Haley is not alone in expanding Lamden beyond ordinary maintenance decisions. For example, Dolan-King v. Rancho Santa Fe Assn. granted judicial deference to a board’s architectural decisions; Harvey v. The Landing Homeowners Assn granted judicial deference to a board’s interpretation of the CC&Rs; Watts v. Oak Shores Community Assn. granted judicial deference to a board’s adoption of rules. In taking their broader view of Lamden, Haley, Dolan-King, Harvey, and Watts each quote the seminal California Supreme Court case of Nahrstedt v. Lakeside Village Condominium Association, Inc.:
“Generally, courts will uphold decisions made by the governing board of an owners association so long as they represent good faith efforts to further the purposes of the common interest development, are consistent with the development’s governing documents, and comply with public policy.”
But other cases have tried to limit Lamden: Ritter and Ritter v. Churchill states the Lamden rule protects individual directors from liability, but seems to suggest Lamden will not protect the association (as an entity) from liability for an improper decision. But in Lamden the directors were not parties to the action when the Supreme Court made its decision (only the association was). By that logic, it seems Lamden did apply its judicial deference rule to the association. It therefore, appears Ritter may have gone too far in this regard.
Ritter also reads Lamden narrowly by saying it did not apply to extraordinary (versus ordinary) maintenance decisions by a board, whereas, Haley, Watts, Harvey, and Dolan-King indicate Lamden can apply beyond ordinary maintenance decisions. Ritter seems to be an outlier in this regard.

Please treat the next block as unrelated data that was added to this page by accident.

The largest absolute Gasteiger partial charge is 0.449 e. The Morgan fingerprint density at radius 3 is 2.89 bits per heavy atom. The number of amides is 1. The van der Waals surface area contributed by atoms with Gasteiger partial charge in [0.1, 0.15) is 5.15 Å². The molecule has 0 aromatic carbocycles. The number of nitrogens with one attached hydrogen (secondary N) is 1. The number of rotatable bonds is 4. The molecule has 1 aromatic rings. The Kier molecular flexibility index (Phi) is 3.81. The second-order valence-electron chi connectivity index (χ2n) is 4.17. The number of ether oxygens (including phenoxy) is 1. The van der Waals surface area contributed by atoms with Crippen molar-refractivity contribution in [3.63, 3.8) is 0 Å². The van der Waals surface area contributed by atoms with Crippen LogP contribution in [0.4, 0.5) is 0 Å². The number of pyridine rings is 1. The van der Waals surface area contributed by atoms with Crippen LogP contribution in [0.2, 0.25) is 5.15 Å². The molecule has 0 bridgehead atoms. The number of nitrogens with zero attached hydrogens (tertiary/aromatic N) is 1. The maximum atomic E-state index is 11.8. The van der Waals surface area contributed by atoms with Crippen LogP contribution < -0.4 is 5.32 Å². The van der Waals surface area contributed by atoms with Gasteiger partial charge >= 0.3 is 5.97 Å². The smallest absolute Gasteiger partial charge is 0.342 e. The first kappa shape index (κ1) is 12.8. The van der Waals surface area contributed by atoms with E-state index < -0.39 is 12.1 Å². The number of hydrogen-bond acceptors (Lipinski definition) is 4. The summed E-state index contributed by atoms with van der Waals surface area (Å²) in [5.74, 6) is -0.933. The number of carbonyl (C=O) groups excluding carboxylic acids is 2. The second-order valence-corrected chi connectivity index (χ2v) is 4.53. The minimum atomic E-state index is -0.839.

Further, Affan v. Portofino Cove Homeowners Assn illustrates that Lamden does not apply to decisions of association managers and does not generally apply in situations where no decision is made by the board (inaction versus action).
If future courts are inclined to expand Lamden’s judicial deference rule, then the decision of an association board about whether to sue may be given judicial deference by a court, in addition to the protections provided by the business judgment rule.
 Other cases have held an association can remain liable for injury to third parties that flows from improper decisions. (See e.g., Frances T. v. Village Green Owners Assn.; White v. Cox)
Since January 1, 2018, California community interest developments have been required to allow members to install solar energy systems on common area roofs of the buildings in which their unit is located or on roofs of adjacent carports or garages (See Civ. Code §§ 714.1, 4600, and 4746). However, this does not mean a member can put as many solar panels as he or she wants up on the common area roof without consideration of neighbors in the building. The California Legislature fortunately included a provision into Civil Code section 4746(b) which states in part:
(b) When reviewing a request to install a solar energy system on a multifamily common area roof shared by more than one homeowner pursuant to Sections 714 and 714.1, an association may impose additional reasonable provisions that:
(1) (A) Require the applicant to submit a solar site survey showing the placement of the solar energy system prepared by a licensed contractor or the contractor’s registered salesperson knowledgeable in the installation of solar energy systems to determine usable solar roof area…
(B) The solar site survey shall also include a determination of an equitable allocation of the usable solar roof area among all owners sharing the same roof, garage, or carport.